Once again the issue of an apology from the PNCR has become topical. First raised with Opposition Leader David Granger while he was on a visit to the United States, it emerged again at a press conference in Guyana. Mr Granger repeated a long established PNCR policy, designed to deflect public pressure, that there would be no blanket apology on the basis of hearsay or conjecture as if rigged elections fall in those categories. He called for all errors of the past to be investigated and said that other political parties needed to apologise as well.
Even though the PPP has made the most of the PNCR’s history during its ‘28 years’ in office, as far as I am aware it has never formally called for an apology or given support to those who have done so. The PPP’s position just before the 1992 elections was captured in the slogan, ‘no recrimination, no discrimination.’ In practical terms that policy manifested itself in no inquiries or investigations being held in election rigging, corruption, Jonestown, police killings and torture and the other well-known consequences of authoritarian rule.
In General Secretary Rohee’s response to Mr Granger’s declared support in the US for shared governance, the conditions he set out for the PPP to give it consideration related to concessions by the opposition in the current political impasse. He did not call for an apology. An apology also never featured in the Jagdeo/Hoyte and Jagdeo/Corbin agreements in 2001 and 2003 nor in the offer by the PPP for further inclusive governance in a speech on ‘Building Trust and Confidence’ by President Jagdeo in February, 2003.
The fact though, is that the matter of the PNCR’s past continues to lurk just below the political surface and is thrust into open debate from time to time. Its persistence is an obstacle to creative political initiatives, particularly such that can unlock the potential for national unity.
The PPP has not felt similar public pressure for an apology as the PNCR. The only calls made have been by Freddie Kissoon, joined recently by Henry Jeffrey, (‘Africans also have memories that still rankle,’ SN, June 18). Also, the PPP has won the majority or plurality at elections since 1992. On the other hand, the PNCR carries the pressure of having lost five consecutive elections. It is not seen as becoming as electorally competitive as the PPP unless it is able extend its political base in non-traditional areas. If it can do so without addressing its past, then good luck. But no one outside the PNCR’s leadership thinks that it can.
Discussion about the PNCR’s response to its past ought not be focused only on whether it should apologise or on the single dimension of ‘equivalence’ or ‘reciprocity’ (Henry Jeffrey, op cit). Its past is also about how the PNCR decides to position itself politically to take advantage of what may become a new dispensation in our electoral politics, if it is interested in a governmental future with the potential to create national unity – the holy grail of Guyana’s politics.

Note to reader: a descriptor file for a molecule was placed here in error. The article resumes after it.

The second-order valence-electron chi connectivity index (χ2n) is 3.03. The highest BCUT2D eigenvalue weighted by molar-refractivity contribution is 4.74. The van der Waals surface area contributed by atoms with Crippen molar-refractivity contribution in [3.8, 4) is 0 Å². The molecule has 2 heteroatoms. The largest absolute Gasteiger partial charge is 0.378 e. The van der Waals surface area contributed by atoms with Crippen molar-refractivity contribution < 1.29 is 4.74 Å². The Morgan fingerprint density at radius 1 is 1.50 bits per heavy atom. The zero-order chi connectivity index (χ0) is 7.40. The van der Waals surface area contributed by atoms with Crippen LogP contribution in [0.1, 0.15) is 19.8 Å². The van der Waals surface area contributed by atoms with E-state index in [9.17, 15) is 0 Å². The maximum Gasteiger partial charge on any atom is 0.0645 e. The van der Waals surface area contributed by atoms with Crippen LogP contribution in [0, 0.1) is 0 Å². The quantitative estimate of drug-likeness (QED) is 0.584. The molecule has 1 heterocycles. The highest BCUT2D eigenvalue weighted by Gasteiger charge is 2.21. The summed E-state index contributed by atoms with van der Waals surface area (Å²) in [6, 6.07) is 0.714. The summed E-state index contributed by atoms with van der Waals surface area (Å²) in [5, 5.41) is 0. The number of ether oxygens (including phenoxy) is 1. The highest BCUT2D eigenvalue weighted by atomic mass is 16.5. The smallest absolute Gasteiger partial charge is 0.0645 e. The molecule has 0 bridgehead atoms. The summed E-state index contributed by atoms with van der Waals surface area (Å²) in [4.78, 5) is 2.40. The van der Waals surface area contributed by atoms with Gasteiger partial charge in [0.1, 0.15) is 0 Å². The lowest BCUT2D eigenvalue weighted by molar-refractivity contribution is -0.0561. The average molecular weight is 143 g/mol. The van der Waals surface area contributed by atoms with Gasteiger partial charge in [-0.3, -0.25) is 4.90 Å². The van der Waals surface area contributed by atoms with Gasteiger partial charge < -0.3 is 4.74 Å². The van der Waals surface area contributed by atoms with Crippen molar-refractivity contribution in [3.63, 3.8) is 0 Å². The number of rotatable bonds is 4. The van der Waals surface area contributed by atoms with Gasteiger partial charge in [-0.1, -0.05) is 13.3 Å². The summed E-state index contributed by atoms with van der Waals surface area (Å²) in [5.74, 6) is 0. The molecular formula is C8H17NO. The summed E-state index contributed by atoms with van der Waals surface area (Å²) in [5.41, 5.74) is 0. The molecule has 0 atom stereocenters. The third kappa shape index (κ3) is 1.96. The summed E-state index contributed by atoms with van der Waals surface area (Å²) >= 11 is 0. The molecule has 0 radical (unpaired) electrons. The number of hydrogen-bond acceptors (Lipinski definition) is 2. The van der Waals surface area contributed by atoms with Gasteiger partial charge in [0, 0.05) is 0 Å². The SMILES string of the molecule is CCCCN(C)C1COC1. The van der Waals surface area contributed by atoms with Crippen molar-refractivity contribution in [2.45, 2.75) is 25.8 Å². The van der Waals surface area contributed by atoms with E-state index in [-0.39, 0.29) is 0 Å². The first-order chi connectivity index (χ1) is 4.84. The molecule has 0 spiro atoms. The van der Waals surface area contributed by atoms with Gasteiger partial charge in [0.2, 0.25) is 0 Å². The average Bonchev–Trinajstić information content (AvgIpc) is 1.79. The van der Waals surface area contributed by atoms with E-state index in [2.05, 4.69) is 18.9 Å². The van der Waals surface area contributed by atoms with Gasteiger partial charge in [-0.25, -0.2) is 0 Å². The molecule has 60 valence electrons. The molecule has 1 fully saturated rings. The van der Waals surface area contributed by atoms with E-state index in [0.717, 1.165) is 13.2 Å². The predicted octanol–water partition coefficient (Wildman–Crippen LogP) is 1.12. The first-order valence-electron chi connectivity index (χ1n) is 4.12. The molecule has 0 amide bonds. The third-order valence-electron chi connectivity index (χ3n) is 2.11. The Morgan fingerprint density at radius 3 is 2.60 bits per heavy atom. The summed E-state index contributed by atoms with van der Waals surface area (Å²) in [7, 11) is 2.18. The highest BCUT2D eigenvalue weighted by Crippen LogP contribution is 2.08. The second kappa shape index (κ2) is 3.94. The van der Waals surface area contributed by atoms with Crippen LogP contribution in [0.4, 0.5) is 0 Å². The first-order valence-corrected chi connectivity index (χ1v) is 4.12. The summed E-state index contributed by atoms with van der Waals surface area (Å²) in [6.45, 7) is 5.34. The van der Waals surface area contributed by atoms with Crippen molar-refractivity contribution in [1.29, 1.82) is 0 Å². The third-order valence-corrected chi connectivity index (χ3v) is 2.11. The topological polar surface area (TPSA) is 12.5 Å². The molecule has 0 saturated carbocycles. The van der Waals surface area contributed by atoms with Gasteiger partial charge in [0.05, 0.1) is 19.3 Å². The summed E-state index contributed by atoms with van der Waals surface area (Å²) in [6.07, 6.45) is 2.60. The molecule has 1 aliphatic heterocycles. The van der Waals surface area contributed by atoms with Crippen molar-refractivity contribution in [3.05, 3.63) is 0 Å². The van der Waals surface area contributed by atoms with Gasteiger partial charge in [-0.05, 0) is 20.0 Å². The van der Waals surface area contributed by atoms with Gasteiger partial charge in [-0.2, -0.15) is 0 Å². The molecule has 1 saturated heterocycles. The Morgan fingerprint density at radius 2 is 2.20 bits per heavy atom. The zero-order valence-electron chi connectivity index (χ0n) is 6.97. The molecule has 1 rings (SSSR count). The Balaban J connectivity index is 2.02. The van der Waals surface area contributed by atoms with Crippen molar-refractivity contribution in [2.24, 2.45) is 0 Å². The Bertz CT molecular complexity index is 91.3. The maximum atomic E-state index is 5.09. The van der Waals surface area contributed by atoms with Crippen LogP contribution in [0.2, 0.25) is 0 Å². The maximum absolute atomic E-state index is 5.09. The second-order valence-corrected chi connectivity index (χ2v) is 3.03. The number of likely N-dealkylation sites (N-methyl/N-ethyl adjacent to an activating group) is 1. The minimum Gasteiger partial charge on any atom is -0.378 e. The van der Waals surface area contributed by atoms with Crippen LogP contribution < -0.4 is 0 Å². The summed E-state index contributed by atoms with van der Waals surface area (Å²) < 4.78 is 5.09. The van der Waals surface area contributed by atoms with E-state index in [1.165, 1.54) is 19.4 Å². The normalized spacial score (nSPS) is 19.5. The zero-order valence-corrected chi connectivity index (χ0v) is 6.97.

The PNCR knows that if it is to become more electorally competitive, pre-election alliances beyond APNU are necessary. The PNCR also knows that such alliances are dead in the water without addressing its political past. Potential allies will not risk being wiped out by an alliance that carries more baggage than benefit.
Speaking from an opposition perspective, if it believes that the last election results are likely to be repeated, the only electoral option that may offer some possibility of success is a pre-election alliance. Two conditions need to inform such an alliance, namely, the PNCR must deal with its past and the PPP must be part of a national unity government after elections. If the first does not happen, there will be no alliance. If the second is not committed to, there will be no electoral success. Such a programme will see all winners and no losers, the people of Guyana being the biggest winner. If not, in the event of a PPP victory or plurality, there will be no likelihood of a post-election alliance. Gridlock will continue to prevail.
On October 30, 1996, then President Jagan said in Canada that “Black people are at the bottom of the social ladder.” He had said so many times in previous decades, in more elegant language, when analyzing the role that colonialism had reserved for Africans in Guyana after slavery. This was what he was referring to in a speech designed to show that race was not a factor in the removal of the PPP twice from government. No explanation prevented Desmond Hoyte and the PNCR from demanding an apology on the basis that Jagan had demeaned Africans. The executive of the PPP decided, with Dr Jagan’s support, that he should apologise which he did fulsomely.
Would this not also have been seen as one race apologizing to another? Did it hurt the PPP? No! Did it hurt Cheddi Jagan? No! Instead, he retained his stature at his death, less than six months later, as Guyana’s most dedicated, selfless and lifelong champion. This was acknowledged overwhelmingly by all, including Africans and Indians alike, in the largest lines and crowds, multi-ethnic in composition, that ever gathered in the history of Guyana, to pay tribute to him.